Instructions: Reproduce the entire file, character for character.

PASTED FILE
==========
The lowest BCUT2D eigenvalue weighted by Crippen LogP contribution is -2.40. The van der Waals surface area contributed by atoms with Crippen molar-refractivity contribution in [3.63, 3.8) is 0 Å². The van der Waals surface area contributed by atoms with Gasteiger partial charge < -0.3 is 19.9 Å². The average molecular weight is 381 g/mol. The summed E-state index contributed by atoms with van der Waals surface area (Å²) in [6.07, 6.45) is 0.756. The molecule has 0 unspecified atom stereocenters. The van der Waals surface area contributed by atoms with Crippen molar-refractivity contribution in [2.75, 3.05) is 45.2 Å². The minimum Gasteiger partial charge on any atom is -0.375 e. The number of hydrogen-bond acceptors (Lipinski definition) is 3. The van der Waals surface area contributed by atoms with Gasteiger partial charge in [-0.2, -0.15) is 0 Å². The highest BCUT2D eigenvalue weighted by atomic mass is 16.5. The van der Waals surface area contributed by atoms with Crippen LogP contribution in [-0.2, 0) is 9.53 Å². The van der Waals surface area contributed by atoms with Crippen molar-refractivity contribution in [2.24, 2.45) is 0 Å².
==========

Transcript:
The lowest BCUT2D eigenvalue weighted by Crippen LogP contribution is -2.40. The van der Waals surface area contributed by atoms with Crippen molar-refractivity contribution in [3.63, 3.8) is 0 Å². The van der Waals surface area contributed by atoms with Gasteiger partial charge < -0.3 is 19.9 Å². The average molecular weight is 381 g/mol. The summed E-state index contributed by atoms with van der Waals surface area (Å²) in [6.07, 6.45) is 0.756. The molecule has 0 unspecified atom stereocenters. The van der Waals surface area contributed by atoms with Crippen molar-refractivity contribution in [2.75, 3.05) is 45.2 Å². The minimum Gasteiger partial charge on any atom is -0.375 e. The number of hydrogen-bond acceptors (Lipinski definition) is 3. The van der Waals surface area contributed by atoms with Gasteiger partial charge in [-0.2, -0.15) is 0 Å². The highest BCUT2D eigenvalue weighted by atomic mass is 16.5. The van der Waals surface area contributed by atoms with Crippen LogP contribution in [-0.2, 0) is 9.53 Å². The van der Waals surface area contributed by atoms with Crippen molar-refractivity contribution in [2.24, 2.45) is 0 Å².